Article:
Don’t try to “impress” with your wine. There are countless great wines under $10 (here are five of my favorites from a few years back). Don’t feel the need to buy an expensive bottle of wine to impress anyone. Just stop by your local wine and liquor store and ask for a low-cost full bodied wine for the Thanksgiving table. They’ll be happy to point out something great for you.

Save your recyclable containers for leftovers. Instead of just tossing large containers of items like margarine or whipped topping, save the containers. Then, on Thanksgiving, fill the containers with leftovers and give them to your guests. There’s no responsibility at all for them to return the container and it gets an extra use out of the items that would normally be tossed.

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  1. Daniel says:

    “Cook and slice the turkey on Tuesday.”

    I disagree. My father makes an amazing smoked turkey, and there’s nothing softer or more moist than when he takes it off the grill, slices it and brings it to the table when it’s still soft. I don’t care how inconvenient it is, you shouldn’t sacrifice quality. I will be using his recipe for the rest of my life.

  2. Craig says:

    Get a couple of glasses of wine in the family before dinner starts, that combined with turkey will have everyone likes out cold nice and early, making it one sane evening.

  3. Matt says:

    I would go the other way, almost everything else can be made ahead of time leaving only the turkey for the big day.

  4. Kevin M says:

    Agree with Daniel and disagree with Trent about the turkey. There’s nothing better than freshly cooked turkey on Thanksgiving. Cooking it before and letting it reheat in a crock pot or whatever just doesn’t work.

    My tip – don’t even think about making “cranberry sauce” from a can. The stuff is junk. Real cranberries with a bit of sugar and orange zest is so easy to make and tastes like actual fruit.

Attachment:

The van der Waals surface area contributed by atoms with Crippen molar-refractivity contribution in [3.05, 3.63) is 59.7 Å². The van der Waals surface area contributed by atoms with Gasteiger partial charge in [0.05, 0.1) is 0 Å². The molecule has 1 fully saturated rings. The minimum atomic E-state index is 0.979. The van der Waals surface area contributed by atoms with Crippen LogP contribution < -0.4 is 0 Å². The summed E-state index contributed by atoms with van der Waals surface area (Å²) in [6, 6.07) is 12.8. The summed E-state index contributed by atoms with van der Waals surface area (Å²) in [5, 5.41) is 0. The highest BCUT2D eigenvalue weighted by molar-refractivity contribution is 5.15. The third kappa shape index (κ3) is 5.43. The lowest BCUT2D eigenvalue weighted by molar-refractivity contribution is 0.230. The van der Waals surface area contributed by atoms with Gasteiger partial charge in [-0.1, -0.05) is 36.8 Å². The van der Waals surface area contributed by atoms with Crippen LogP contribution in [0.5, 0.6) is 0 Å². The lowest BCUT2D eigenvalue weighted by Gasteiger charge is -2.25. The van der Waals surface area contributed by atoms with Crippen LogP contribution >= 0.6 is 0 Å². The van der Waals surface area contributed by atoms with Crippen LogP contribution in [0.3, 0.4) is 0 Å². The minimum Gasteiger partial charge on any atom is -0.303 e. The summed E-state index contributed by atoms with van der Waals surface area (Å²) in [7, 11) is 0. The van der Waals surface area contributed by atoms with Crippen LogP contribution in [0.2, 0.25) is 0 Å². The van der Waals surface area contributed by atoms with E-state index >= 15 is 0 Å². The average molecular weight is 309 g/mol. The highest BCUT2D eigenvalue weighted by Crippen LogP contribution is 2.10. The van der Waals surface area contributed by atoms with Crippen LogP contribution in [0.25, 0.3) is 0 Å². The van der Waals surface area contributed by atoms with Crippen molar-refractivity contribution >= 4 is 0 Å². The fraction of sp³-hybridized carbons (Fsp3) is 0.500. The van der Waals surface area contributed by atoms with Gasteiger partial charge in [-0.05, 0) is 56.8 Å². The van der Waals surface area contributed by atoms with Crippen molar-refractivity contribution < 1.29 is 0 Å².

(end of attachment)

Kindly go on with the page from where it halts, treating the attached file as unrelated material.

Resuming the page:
My first Thanksgiving is this Sunday – I can’t wait.

  5. BirdDog says:

    Invest in a turkey fryer. It only takes about 45 minutes (make sure the bird is thawed) and it will be some of the most moist and flavorful turkey you will ever put in your mouth. I know it isn’t the most healthy thing to do but one day of the year won’t hurt. I’ve found that since my family has been preparing the turkey in this manner, we don’t have the platters of leftover turkey.;)

  6. Maureen says:

    Out of town guests could bring a dessert or salad or something that only requires a quick zap in the microwave to get table-ready. I’ve been doing this for the last 26 years with great success.

  7. Peggy says:

    A wine tip –

    A Pinot Noir (especially Oregon Pinot Noirs) goes really well with Thanksgiving Day dinner, and I’ve found most of them are under $20 a bottle, and a lot of them are right around $10 a bottle, depending on the local taxation structure.

    Thanks for the tips!

  8. I agree with birddog…deep fryed turkeys are totally the way to go, they cook faster and they taste so much better. A no brainer in my book.

  9. Catherine says:

    Agree with all of it except #1 – people want to see that turkey!

  10. Molly says:

    Oh we don’t even cook a turkey (we’re vegetarians). And when we’re hosting, we tend to host for grad students, and we all drink tea. I don’t remember ever having wine at a Thanksgiving dinner.

    Don’t make a ton of side dishes… just the ones that are key to your people. Otherwise, your wallet gets emptied and your oven gets stuffed.

  11. Michele says:

    I usually make two turkeys- one on Tuesday, and then slice and serve it in gravy in the roaster, and a smaller one in the oven on Thanksgiving. We have a LOT of people, so we satisfy both groups! I also highly second what Trent said about saving the turkey bones and making stock. We are using the last 4 cups from last year’s turkey stock to make the gravy for the Tuesday turkey and have used oodles of turkey stock all year. Of course, I have an extra freezer in the garage to store freezer bags full of stock. My one big piece of advice for making the most incredibly moist turkey ever- BRINE IT for 24 hours. There are zillions of great websites with instructions for brining. My all time favorite is Alton Brown’s turkey brine.(www.foodnetwork.com)

  12. Emily says: